What Is Acne?
According to the American Academy of Dermatology (AAD), acne is the most common skin disorder, and it affects up to 50 million people in the United States each year. Most people develop acne symptoms as teenagers, but it can also develop in adulthood. The AAD estimates that 85% of people between the ages of 12 and 24 have at least minor acne.
But what exactly is acne? It’s an inflammatory skin condition that affects the skin’s hair follicles and oil glands. The acne symptoms you develop are determined by the type of acne you have, and it can form on many areas of the body, including your face, neck, chest, back, and shoulders. Some people may have only mild whiteheads or blackheads, but others may develop large, painful lumps that form deep under the skin.BOOK AN APPOINTMENT
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What Are the Types of Acne?
The two types of acne are non-inflammatory and inflammatory. These two categories contain six different subtypes of acne: whiteheads, blackheads, papules, pustules, cysts, and nodules. Whiteheads and blackheads are types of non-inflammatory acne, while papules, pustules, cysts, and nodules are inflammatory types of acne. It’s common for people to have multiple types of acne at the same time. Let’s take a closer look at each subtype of acne and the acne symptoms they cause:
Whiteheads: Whiteheads are also called closed comedones, and they form when pores are clogged by dead skin cells and oil. They’re closed at the surface of the skin and appear as a small white bump. Since whiteheads can’t be removed by squeezing them, you shouldn’t try to pop them. Trying to squeeze a whitehead can damage your skin, possibly leading to scarring.
Blackheads: Blackheads are known as open comedones because the top of the pore stays open. Since the rest of the pore is clogged, blackheads appear as small black dots at the surface of the skin. Just like whiteheads, blackheads develop when pores are clogged with oil and dead skin cells. Although you can remove a blackhead by squeezing it, this isn’t recommended by dermatologists because it can cause scarring.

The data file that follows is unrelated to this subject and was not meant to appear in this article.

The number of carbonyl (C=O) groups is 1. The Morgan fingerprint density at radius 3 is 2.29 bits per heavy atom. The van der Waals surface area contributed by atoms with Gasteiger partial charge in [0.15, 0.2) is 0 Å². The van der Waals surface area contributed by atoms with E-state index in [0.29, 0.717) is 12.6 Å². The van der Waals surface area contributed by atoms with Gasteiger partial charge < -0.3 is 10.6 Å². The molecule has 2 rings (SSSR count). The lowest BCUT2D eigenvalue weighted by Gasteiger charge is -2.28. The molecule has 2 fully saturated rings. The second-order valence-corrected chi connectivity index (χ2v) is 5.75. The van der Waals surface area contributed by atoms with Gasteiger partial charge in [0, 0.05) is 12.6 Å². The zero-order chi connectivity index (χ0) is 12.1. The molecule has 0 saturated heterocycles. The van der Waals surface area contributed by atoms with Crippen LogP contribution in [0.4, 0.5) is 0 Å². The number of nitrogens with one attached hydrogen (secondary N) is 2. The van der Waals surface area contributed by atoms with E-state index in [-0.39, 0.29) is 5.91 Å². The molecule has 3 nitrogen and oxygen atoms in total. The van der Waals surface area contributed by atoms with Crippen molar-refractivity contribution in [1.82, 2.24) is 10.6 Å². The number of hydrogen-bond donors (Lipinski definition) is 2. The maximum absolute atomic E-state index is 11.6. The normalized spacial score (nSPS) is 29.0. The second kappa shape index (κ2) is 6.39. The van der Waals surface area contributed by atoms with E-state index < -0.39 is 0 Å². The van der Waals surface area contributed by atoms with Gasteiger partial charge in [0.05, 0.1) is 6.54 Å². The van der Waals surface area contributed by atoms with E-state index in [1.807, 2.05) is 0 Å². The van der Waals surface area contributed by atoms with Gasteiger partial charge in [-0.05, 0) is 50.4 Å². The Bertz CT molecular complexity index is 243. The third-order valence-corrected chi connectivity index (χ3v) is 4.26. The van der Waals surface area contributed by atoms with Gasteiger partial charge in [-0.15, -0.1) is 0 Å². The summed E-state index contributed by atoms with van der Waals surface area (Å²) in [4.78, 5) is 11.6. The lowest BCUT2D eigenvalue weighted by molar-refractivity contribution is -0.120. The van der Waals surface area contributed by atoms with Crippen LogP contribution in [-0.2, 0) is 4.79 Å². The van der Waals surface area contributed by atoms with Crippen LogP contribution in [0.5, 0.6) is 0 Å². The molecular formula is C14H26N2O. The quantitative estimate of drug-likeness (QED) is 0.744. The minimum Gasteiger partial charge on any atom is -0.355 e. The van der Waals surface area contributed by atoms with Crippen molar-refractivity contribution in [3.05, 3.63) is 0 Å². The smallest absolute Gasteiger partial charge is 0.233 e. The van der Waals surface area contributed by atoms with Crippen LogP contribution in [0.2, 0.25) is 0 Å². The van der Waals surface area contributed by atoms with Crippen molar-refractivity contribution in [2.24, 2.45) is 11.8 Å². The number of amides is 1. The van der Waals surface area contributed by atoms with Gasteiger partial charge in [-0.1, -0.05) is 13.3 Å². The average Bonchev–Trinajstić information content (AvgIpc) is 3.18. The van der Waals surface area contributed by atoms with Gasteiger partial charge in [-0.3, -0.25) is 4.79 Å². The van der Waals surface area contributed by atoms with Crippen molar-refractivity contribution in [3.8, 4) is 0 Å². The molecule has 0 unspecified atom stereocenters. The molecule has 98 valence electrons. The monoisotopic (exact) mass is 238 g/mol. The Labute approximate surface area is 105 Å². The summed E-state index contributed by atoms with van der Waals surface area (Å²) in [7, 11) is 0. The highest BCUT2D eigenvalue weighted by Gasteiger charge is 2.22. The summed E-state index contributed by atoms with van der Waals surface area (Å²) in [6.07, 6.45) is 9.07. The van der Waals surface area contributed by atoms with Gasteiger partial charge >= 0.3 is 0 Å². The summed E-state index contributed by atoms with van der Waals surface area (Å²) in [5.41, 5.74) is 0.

Papules: Papules appear as small red bumps on the skin that are very tender to the touch. They occur when comedones become inflamed and bacteria, oil, and dead skin cells get trapped under the surface of the skin. It’s common for papules to cluster together, creating an appearance that looks similar to a rash. You should never try to squeeze papules because it can worsen the inflammation and cause scarring.
Pustules: Pustules are very similar in appearance to papules, but the primary difference between the two is that pustules contain pus. This results in a bulging bump at the surface of the skin that is white or yellow in appearance. Only your dermatologist can drain pustules. Attempting to squeeze pustules can lead to dark spots on the skin and cause the bacteria to spread.
Nodules: Nodules develop deep within the skin and are usually quite painful. They appear as large, hard bumps that feel firm when you touch them. Nodules form when bacteria travel deep into the pore and cause an infection.